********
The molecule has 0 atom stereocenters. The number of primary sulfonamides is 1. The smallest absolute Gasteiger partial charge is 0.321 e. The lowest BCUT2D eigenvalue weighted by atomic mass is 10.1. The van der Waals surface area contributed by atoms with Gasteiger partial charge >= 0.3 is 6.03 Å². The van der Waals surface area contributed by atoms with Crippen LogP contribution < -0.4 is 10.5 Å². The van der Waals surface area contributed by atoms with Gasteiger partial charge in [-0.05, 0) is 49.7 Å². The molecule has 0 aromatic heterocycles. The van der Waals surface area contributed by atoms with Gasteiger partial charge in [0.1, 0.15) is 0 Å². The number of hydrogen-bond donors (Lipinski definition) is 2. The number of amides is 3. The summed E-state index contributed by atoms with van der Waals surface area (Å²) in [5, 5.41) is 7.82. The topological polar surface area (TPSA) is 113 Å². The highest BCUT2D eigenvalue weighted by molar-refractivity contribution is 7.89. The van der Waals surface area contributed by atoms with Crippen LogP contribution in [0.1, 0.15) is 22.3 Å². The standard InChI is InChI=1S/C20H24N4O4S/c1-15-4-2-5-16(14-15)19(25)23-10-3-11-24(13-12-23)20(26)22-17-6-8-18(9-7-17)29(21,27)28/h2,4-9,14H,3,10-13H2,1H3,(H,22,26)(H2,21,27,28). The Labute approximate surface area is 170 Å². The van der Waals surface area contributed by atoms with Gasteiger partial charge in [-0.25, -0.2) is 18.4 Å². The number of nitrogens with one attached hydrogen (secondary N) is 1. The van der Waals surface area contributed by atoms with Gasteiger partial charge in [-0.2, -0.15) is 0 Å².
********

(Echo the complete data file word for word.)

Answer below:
The molecule has 0 atom stereocenters. The number of primary sulfonamides is 1. The smallest absolute Gasteiger partial charge is 0.321 e. The lowest BCUT2D eigenvalue weighted by atomic mass is 10.1. The van der Waals surface area contributed by atoms with Gasteiger partial charge >= 0.3 is 6.03 Å². The van der Waals surface area contributed by atoms with Crippen LogP contribution < -0.4 is 10.5 Å². The van der Waals surface area contributed by atoms with Gasteiger partial charge in [-0.05, 0) is 49.7 Å². The molecule has 0 aromatic heterocycles. The van der Waals surface area contributed by atoms with Gasteiger partial charge in [0.1, 0.15) is 0 Å². The number of hydrogen-bond donors (Lipinski definition) is 2. The number of amides is 3. The summed E-state index contributed by atoms with van der Waals surface area (Å²) in [5, 5.41) is 7.82. The topological polar surface area (TPSA) is 113 Å². The highest BCUT2D eigenvalue weighted by molar-refractivity contribution is 7.89. The van der Waals surface area contributed by atoms with Crippen LogP contribution in [0.1, 0.15) is 22.3 Å². The standard InChI is InChI=1S/C20H24N4O4S/c1-15-4-2-5-16(14-15)19(25)23-10-3-11-24(13-12-23)20(26)22-17-6-8-18(9-7-17)29(21,27)28/h2,4-9,14H,3,10-13H2,1H3,(H,22,26)(H2,21,27,28). The Labute approximate surface area is 170 Å². The van der Waals surface area contributed by atoms with Gasteiger partial charge in [-0.25, -0.2) is 18.4 Å². The number of nitrogens with one attached hydrogen (secondary N) is 1. The van der Waals surface area contributed by atoms with Gasteiger partial charge in [-0.2, -0.15) is 0 Å².